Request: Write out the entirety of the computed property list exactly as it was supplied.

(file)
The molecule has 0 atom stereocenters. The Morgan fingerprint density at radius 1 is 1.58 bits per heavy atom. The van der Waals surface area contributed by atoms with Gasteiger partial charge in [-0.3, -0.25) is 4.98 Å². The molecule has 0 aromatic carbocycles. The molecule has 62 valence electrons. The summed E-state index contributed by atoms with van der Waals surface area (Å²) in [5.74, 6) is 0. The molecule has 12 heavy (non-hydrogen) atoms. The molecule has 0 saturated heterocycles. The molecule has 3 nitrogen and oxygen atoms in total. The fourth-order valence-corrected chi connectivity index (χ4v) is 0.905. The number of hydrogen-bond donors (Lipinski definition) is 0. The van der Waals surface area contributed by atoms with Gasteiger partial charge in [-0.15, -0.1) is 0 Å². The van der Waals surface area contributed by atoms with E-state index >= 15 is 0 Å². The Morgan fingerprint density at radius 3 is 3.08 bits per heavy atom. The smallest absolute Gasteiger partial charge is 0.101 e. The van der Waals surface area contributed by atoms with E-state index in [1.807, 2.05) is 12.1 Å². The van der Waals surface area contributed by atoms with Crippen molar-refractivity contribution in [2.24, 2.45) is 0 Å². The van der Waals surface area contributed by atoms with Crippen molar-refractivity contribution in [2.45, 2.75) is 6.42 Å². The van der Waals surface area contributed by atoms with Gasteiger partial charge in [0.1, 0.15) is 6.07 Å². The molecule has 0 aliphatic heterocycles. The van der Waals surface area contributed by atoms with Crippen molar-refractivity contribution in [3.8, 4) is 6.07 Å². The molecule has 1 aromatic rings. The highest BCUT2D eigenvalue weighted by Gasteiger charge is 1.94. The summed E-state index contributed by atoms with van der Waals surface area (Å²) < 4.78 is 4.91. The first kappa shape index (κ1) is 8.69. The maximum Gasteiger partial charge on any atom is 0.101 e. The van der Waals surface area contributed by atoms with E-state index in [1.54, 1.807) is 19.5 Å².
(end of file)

The molecule has 0 atom stereocenters. The Morgan fingerprint density at radius 1 is 1.58 bits per heavy atom. The van der Waals surface area contributed by atoms with Gasteiger partial charge in [-0.3, -0.25) is 4.98 Å². The molecule has 0 aromatic carbocycles. The molecule has 62 valence electrons. The summed E-state index contributed by atoms with van der Waals surface area (Å²) in [5.74, 6) is 0. The molecule has 12 heavy (non-hydrogen) atoms. The molecule has 0 saturated heterocycles. The molecule has 3 nitrogen and oxygen atoms in total. The fourth-order valence-corrected chi connectivity index (χ4v) is 0.905. The number of hydrogen-bond donors (Lipinski definition) is 0. The van der Waals surface area contributed by atoms with Gasteiger partial charge in [-0.15, -0.1) is 0 Å². The van der Waals surface area contributed by atoms with E-state index >= 15 is 0 Å². The Morgan fingerprint density at radius 3 is 3.08 bits per heavy atom. The smallest absolute Gasteiger partial charge is 0.101 e. The van der Waals surface area contributed by atoms with E-state index in [1.807, 2.05) is 12.1 Å². The van der Waals surface area contributed by atoms with Crippen molar-refractivity contribution in [2.24, 2.45) is 0 Å². The van der Waals surface area contributed by atoms with Crippen molar-refractivity contribution in [2.45, 2.75) is 6.42 Å². The van der Waals surface area contributed by atoms with Gasteiger partial charge in [0.1, 0.15) is 6.07 Å². The molecule has 0 aliphatic heterocycles. The van der Waals surface area contributed by atoms with Crippen molar-refractivity contribution in [3.8, 4) is 6.07 Å². The molecule has 1 aromatic rings. The highest BCUT2D eigenvalue weighted by Gasteiger charge is 1.94. The summed E-state index contributed by atoms with van der Waals surface area (Å²) < 4.78 is 4.91. The first kappa shape index (κ1) is 8.69. The maximum Gasteiger partial charge on any atom is 0.101 e. The van der Waals surface area contributed by atoms with E-state index in [1.54, 1.807) is 19.5 Å².